Being a Civil Engineering graduate, I specifically focused on Construction and Project Management in my graduate studies at UBC. I was able to integrate the managerial experiences I obtained while working in the industry with the engineering concepts I developed during my research activities to create industry-ready solutions that can be applied to increase the efficiency and sustainability of the built environment.
How are you applying the skills you learned through your studies at UBC?
The world is moving towards low-emission or zero-emission alternatives to reduce Greenhouse Gas (GHG) emissions. In this paradigm, my contributions will focus on developing sustainable interventions for the built environment by planning, deploying and managing essential green upgrades for household and transportation sectors. The multidimensional problem-solving skills that we practice in the engineering discipline can be directly applied to building and transportation sectors for their infrastructural decision-making process. The life cycle thinking approach is a novel contribution to the developing world that will generate great value in strategic decision-making towards a sustainable future.
What advice would you give a student entering your degree program?
Graduate studies can be categorized into two groups: taught studies and research-based studies. Research-based studies are highly focused on the research problems, in which you are responsible for the overall process from start to finish. Always try to collect necessary information from literature, experts and your colleagues. Then carefully develop your research question, work methodology, milestones and specific deliverables. Focus on more publications, which enhance the value of your findings and provide you access to the research community. Simultaneously, try to balance your work with day-to-day life. Keep sufficient time to travel, do fun things, network and explore your surroundings. Keep your supervisors in the loop regarding all your activities during your time at UBC. Graduate studies are memorable, fun and stress-free if you plan everything precisely and make decisions wisely.
How do you feel your degree has benefitted you compared to a different field of study?
In my view, engineering is the backbone of all other fields. Except for engineering, most other fields are working towards solving existing problems and developing methods to minimize negative results without failing the overall system. Engineers are working towards inventing creative solutions to maximize the positive results of an activity and developing a process to make something more efficient, sustainable and resilient. In addition to that, engineering makes me an open-minded, hard-working person who can challenge traditional workflows and processes. Being a successful engineer, you are capable of transforming your ideas or dreams into reality.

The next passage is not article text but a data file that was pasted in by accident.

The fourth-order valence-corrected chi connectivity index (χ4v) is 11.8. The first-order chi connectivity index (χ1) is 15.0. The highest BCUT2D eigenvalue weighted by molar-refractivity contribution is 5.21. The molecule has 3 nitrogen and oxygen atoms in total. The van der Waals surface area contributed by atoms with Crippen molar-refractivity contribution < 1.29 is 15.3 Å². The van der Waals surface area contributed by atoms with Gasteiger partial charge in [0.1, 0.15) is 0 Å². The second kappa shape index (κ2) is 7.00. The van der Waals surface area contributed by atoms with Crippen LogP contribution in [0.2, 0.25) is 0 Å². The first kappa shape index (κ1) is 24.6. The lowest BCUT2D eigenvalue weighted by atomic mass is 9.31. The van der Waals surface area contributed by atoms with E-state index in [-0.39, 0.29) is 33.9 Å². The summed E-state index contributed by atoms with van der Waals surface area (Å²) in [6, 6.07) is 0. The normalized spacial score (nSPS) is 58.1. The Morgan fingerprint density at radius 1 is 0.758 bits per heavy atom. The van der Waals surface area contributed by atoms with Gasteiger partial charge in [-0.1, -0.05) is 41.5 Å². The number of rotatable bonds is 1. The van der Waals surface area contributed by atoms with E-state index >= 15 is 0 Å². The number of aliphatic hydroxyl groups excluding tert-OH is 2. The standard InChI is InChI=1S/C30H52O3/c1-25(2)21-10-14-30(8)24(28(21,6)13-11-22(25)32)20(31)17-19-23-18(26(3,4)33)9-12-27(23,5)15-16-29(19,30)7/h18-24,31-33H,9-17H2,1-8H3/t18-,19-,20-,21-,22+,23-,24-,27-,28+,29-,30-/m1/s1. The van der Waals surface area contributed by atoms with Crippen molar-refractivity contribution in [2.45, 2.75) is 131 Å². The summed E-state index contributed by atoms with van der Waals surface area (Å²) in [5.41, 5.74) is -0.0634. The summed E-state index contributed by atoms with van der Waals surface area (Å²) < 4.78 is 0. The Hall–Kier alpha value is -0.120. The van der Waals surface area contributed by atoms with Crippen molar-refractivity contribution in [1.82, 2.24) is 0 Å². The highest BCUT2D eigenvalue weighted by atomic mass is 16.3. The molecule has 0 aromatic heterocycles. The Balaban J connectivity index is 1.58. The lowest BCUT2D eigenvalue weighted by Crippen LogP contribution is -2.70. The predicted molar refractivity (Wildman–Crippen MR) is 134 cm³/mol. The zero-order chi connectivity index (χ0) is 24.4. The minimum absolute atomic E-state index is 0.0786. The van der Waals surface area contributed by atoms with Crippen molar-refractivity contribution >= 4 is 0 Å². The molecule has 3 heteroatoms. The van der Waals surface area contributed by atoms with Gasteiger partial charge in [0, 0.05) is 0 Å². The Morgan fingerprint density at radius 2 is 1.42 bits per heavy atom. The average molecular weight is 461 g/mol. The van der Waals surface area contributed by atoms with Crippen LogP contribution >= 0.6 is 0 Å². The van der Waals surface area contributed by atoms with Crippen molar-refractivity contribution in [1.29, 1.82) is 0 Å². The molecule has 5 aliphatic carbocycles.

Where do you find your inspiration?
I was inspired by my parents and my teachers, who made me the person I am today. My mother and father both started their life from scratch, and they showed me the importance of education and a constructive path towards the success. My teachers, particularly my PhD and MSc supervisors, discovered my unique skills and guided me to achieve the maximum results from my capabilities. Their mentorship as teachers and as friends was really helpful in developing my skills both professionally and academically, and also helped me to maintain a work-life balance.
What are your immediate and/or long-term plans for the future?
The plan is to complete my doctoral viva within the next few weeks (by the time you are reading this, I might already be done) and pursue a post-doctoral position for several months. Then I am open to an industrial position or an academic position in Civil Engineering, specifically in the field of Construction and Project Management. In the long run, I would like to become an entrepreneur who can provide the leadership to build an empire and leave a legacy.
What are your future plans to make a difference in our world?
I would like to utilize my knowledge and expertise to encourage sustainable practices and achieve sustainable goals to heal the world. I believe in a zero or at least a minimal carbon footprint. Hence my future research focus will be reducing high carbon-intense fuel use and creating energy-efficient construction practices. Developing clean transport initiatives, clean building options and green communities will enhance the life of the citizens while maintaining a healthier and more resilient world.